We read that the sun made an appearance in Vienna this week! People streamed out of their homes and into the streets, pointing their pale faces toward the golden orb in the sky, ever hopeful for a chance to squint at the sun.   Though we are not home, we, too, were once more pointing our pale faces toward the sun from atop two of Tuscany’s favorite hill towns, Volterra and San Gimignano.

The sun retreated behind the gray and snowy skies of Vienna again, perhaps not to be seen now until April. And so, especially for our Viennese friends, we graciously share several photos of another warm and sunny Italian day.  You’re welcome.

Although not perfectly picturesque due to the smoke from Tuscan farmers burning olive branches, the scenery still begs to be absorbed by the senses.

Volterra, the smaller of the two hill towns. Less toured by visitors than San Gimignano, but no less charming.

 Narrow passageways invite exploration.

Just outside the city wall are some of the best preserved Roman ruins outside of Rome.  On our last visit it was possible to view the ruins up close; a decade later, not so much. 
A couple of friends thought the children might be bored in Tuscany. Maybe some are, but not ours.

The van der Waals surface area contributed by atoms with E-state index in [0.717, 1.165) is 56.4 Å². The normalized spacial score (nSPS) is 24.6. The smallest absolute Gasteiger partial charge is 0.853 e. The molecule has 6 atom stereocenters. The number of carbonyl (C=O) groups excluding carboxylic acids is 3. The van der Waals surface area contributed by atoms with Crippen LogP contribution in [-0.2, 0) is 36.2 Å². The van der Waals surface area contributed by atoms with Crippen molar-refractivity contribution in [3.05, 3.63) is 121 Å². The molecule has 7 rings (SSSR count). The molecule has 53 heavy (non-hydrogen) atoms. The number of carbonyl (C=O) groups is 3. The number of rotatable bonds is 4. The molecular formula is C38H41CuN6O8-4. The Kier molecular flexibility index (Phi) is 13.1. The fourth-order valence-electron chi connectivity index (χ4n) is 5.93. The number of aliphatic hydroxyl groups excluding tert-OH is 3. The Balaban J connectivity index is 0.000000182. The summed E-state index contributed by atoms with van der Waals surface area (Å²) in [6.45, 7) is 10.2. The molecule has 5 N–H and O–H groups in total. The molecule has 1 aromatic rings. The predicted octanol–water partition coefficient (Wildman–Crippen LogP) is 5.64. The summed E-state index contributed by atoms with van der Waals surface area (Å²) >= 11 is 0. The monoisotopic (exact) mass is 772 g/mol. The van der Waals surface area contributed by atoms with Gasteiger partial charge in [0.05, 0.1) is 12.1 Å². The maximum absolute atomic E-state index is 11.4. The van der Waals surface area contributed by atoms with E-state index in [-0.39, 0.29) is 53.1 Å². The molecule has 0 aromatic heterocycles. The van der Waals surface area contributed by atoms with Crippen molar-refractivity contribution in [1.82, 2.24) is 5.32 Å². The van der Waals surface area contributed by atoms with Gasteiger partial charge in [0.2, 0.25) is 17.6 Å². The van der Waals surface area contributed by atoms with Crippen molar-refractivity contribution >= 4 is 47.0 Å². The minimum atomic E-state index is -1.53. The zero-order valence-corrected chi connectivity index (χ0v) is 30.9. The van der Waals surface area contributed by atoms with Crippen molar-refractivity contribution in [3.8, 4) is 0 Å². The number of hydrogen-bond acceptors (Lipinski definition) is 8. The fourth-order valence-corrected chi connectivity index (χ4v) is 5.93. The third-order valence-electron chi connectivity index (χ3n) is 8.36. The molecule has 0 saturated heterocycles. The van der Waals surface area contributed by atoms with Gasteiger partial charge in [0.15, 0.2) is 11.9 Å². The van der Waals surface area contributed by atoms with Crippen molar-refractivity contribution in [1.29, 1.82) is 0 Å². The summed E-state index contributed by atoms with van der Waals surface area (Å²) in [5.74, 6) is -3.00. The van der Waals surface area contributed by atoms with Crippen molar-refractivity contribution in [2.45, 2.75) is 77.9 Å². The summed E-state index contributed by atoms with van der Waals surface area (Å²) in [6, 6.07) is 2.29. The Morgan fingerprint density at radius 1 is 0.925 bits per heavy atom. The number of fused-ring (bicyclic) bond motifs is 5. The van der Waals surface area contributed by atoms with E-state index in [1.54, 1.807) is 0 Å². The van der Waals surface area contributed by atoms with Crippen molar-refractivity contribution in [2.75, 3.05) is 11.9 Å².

The 3 B.C. Etruscan City Gate, modified slightly by the Romans. Once upon a time the three stone blobs were the busts of Zeus and his two sons. During WWII, the citizens of Volterra filled the gate with rocks and boulders to prevent an attack by the Germans. Their heroic efforts are commemorated on a nearby plaque.
En route to San Gimignano, we offered a Grazie to the sheep who contributed to the delicious fresh pecorino sandwiches we snacked on from this roadside farmer’s truck.

The vines are ordered much differently than in Austria.

Several of the San Gimignano towers appear in the distance.  Only 14 of the 70 towers remain in this ancient Roman skyscraper city now.
Tony and I visited San Gimignano on our last visit for all of 30 minutes, 20 of which were spent wading through the disgorged tourists and tour buses at the main city gate entrance; and 10 of which were spent deciding that we weren’t going to enjoy strolling a city filled with said tourists jamming every nook and cranny.  We left, telling ourselves we would return another time.  This is the visitor parking lot in the early afternoon on our visit this week. 

 Not a tour bus in sight. I squealed.

Poor Clayton Theodore. So tired from sightseeing that he practically fell asleep standing up.
Someone needs a gelato snack to perk up.
“Award Winning Chocolate” read the label in the gelateria. No disagreement from us.
An afternoon of exploration awaited. 

Cletus meets Cinghiale.

No bridges in the city on which to hang a love padlock, but the gate across the old city well makes a fine stand-in.

La Rocca, 14th century fortress remains atop the city.

Ciao, San Gimignano.